Vascular targeting with pro-thrombotic antibody-conjugates is a promising biological treatment for brain arteriovenous malformations (bAVMs). However, targeted drug delivery relies on the identification of unique or overexpressed markers on the surface of a target cell. In the absence of inherent biological markers, stereotactic radiosurgery may be used to prime induction of site-specific and targetable molecular changes on the endothelial surface. To investigate lumen-accessible, endothelial targets induced by radiation, we combined Gamma knife surgery in an AVM animal model with in vivo biotin-labeling and comparative proteomics. Two proteins, αB-crystallin (CRYAB)—a small heat shock protein that normally acts as an intracellular chaperone to misfolded proteins—and activated leukocyte cell adhesion molecule CD166, were further validated for endothelial surface expression after irradiation. Immunostaining of endothelial cells in vitro and rat AVM tissue ex vivo confirmed de novo induction of CRYAB following irradiation (20 Gy). Western analysis demonstrated that CRYAB accumulated intracellularly as a 20 kDa monomer, but, at the cell surface, a novel 65 kDa protein was observed, suggesting radiation stimulates translocation of an atypical CRYAB isoform. In contrast, CD166 had relatively high expression in non-irradiated cells, localized predominantly to the lateral surfaces. Radiation increased CD166 surface exposure by inducing translocation from intercellular junctions to the apical surface without significantly altering total protein levels. These findings reinforce the dynamic molecular changes induced by radiation exposure, particularly at the cell surface, and support further investigation of radiation as a priming mechanism and these molecules as putative targets for focused drug delivery in irradiated tissue.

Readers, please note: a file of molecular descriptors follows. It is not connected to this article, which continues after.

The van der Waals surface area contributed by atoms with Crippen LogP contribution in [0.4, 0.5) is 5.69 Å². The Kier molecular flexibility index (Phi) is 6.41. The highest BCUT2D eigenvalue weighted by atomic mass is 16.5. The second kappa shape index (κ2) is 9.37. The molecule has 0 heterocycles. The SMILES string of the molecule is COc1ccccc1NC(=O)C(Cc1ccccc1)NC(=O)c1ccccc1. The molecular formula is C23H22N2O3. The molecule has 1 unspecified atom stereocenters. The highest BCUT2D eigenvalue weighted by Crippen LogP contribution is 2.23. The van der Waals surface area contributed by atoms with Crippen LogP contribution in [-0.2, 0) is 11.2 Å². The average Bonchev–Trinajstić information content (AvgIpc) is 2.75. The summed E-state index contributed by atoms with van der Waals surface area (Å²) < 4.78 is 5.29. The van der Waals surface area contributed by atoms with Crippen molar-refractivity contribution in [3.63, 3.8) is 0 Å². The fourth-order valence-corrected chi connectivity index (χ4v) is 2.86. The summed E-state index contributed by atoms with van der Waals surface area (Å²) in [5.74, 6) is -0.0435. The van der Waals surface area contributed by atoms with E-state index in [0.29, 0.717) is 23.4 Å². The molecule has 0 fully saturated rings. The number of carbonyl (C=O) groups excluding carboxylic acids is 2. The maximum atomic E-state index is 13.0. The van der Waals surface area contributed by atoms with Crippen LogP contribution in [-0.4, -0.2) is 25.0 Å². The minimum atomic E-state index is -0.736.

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- Brain arteriovenous malformation
- Endothelial cells
- Ionizing radiation
- Stereotactic radiosurgery
- Vascular targeting